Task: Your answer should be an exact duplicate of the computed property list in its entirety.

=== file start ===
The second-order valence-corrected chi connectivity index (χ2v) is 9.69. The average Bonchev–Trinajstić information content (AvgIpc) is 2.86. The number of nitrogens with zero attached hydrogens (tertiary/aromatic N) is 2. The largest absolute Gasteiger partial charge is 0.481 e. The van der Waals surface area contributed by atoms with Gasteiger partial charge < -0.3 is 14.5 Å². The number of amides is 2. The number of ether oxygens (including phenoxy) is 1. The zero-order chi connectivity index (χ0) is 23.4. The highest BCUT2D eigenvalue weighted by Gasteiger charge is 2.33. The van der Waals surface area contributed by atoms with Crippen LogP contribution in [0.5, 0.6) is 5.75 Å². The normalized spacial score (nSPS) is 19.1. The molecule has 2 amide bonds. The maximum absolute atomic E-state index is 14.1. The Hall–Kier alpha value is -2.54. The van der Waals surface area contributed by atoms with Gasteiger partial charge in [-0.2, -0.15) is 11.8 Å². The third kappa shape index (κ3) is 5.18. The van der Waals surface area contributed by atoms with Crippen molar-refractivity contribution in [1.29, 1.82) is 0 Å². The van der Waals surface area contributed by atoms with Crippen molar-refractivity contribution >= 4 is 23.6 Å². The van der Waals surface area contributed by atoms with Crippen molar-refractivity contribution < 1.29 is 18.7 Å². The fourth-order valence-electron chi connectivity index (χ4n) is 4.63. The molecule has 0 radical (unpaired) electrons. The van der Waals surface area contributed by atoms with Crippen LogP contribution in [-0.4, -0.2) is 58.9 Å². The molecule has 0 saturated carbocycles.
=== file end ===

The second-order valence-corrected chi connectivity index (χ2v) is 9.69. The average Bonchev–Trinajstić information content (AvgIpc) is 2.86. The number of nitrogens with zero attached hydrogens (tertiary/aromatic N) is 2. The largest absolute Gasteiger partial charge is 0.481 e. The van der Waals surface area contributed by atoms with Gasteiger partial charge < -0.3 is 14.5 Å². The number of amides is 2. The number of ether oxygens (including phenoxy) is 1. The zero-order chi connectivity index (χ0) is 23.4. The highest BCUT2D eigenvalue weighted by Gasteiger charge is 2.33. The van der Waals surface area contributed by atoms with Crippen LogP contribution in [0.5, 0.6) is 5.75 Å². The normalized spacial score (nSPS) is 19.1. The molecule has 2 amide bonds. The maximum absolute atomic E-state index is 14.1. The Hall–Kier alpha value is -2.54. The van der Waals surface area contributed by atoms with Gasteiger partial charge in [-0.2, -0.15) is 11.8 Å². The third kappa shape index (κ3) is 5.18. The van der Waals surface area contributed by atoms with Crippen molar-refractivity contribution in [1.29, 1.82) is 0 Å². The van der Waals surface area contributed by atoms with Crippen molar-refractivity contribution >= 4 is 23.6 Å². The van der Waals surface area contributed by atoms with Crippen molar-refractivity contribution < 1.29 is 18.7 Å². The fourth-order valence-electron chi connectivity index (χ4n) is 4.63. The molecule has 0 radical (unpaired) electrons. The van der Waals surface area contributed by atoms with Crippen LogP contribution in [-0.4, -0.2) is 58.9 Å². The molecule has 0 saturated carbocycles.